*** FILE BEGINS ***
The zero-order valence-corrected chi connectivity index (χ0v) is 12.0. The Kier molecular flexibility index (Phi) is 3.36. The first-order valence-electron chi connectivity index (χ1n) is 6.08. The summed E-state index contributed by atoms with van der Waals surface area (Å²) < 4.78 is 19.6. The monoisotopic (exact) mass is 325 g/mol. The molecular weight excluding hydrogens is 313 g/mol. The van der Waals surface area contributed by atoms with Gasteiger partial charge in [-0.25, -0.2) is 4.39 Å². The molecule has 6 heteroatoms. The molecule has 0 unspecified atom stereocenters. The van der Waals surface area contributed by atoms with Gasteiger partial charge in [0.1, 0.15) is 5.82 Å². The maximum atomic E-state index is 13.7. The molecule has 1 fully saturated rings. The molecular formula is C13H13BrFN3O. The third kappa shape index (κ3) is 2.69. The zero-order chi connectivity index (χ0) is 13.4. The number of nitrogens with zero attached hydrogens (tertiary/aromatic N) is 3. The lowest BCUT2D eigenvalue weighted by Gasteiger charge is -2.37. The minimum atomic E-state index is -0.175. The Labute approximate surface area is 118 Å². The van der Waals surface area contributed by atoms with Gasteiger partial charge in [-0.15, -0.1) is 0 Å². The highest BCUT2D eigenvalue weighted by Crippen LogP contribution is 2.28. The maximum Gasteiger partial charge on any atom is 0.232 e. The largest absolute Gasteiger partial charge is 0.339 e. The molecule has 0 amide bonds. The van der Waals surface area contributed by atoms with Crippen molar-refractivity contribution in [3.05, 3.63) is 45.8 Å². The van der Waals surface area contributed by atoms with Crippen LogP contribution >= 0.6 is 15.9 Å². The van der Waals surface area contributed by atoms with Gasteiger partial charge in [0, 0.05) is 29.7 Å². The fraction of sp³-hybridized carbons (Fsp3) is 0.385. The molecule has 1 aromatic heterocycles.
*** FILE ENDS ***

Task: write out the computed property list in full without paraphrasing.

The zero-order valence-corrected chi connectivity index (χ0v) is 12.0. The Kier molecular flexibility index (Phi) is 3.36. The first-order valence-electron chi connectivity index (χ1n) is 6.08. The summed E-state index contributed by atoms with van der Waals surface area (Å²) < 4.78 is 19.6. The monoisotopic (exact) mass is 325 g/mol. The molecular weight excluding hydrogens is 313 g/mol. The van der Waals surface area contributed by atoms with Gasteiger partial charge in [-0.25, -0.2) is 4.39 Å². The molecule has 6 heteroatoms. The molecule has 0 unspecified atom stereocenters. The van der Waals surface area contributed by atoms with Gasteiger partial charge in [0.1, 0.15) is 5.82 Å². The maximum atomic E-state index is 13.7. The molecule has 1 fully saturated rings. The molecular formula is C13H13BrFN3O. The third kappa shape index (κ3) is 2.69. The zero-order chi connectivity index (χ0) is 13.4. The number of nitrogens with zero attached hydrogens (tertiary/aromatic N) is 3. The lowest BCUT2D eigenvalue weighted by Gasteiger charge is -2.37. The minimum atomic E-state index is -0.175. The Labute approximate surface area is 118 Å². The van der Waals surface area contributed by atoms with Gasteiger partial charge in [-0.15, -0.1) is 0 Å². The highest BCUT2D eigenvalue weighted by Crippen LogP contribution is 2.28. The maximum Gasteiger partial charge on any atom is 0.232 e. The largest absolute Gasteiger partial charge is 0.339 e. The molecule has 0 amide bonds. The van der Waals surface area contributed by atoms with Crippen molar-refractivity contribution in [3.05, 3.63) is 45.8 Å². The van der Waals surface area contributed by atoms with Crippen LogP contribution >= 0.6 is 15.9 Å². The van der Waals surface area contributed by atoms with Gasteiger partial charge in [0, 0.05) is 29.7 Å². The fraction of sp³-hybridized carbons (Fsp3) is 0.385. The molecule has 1 aromatic heterocycles.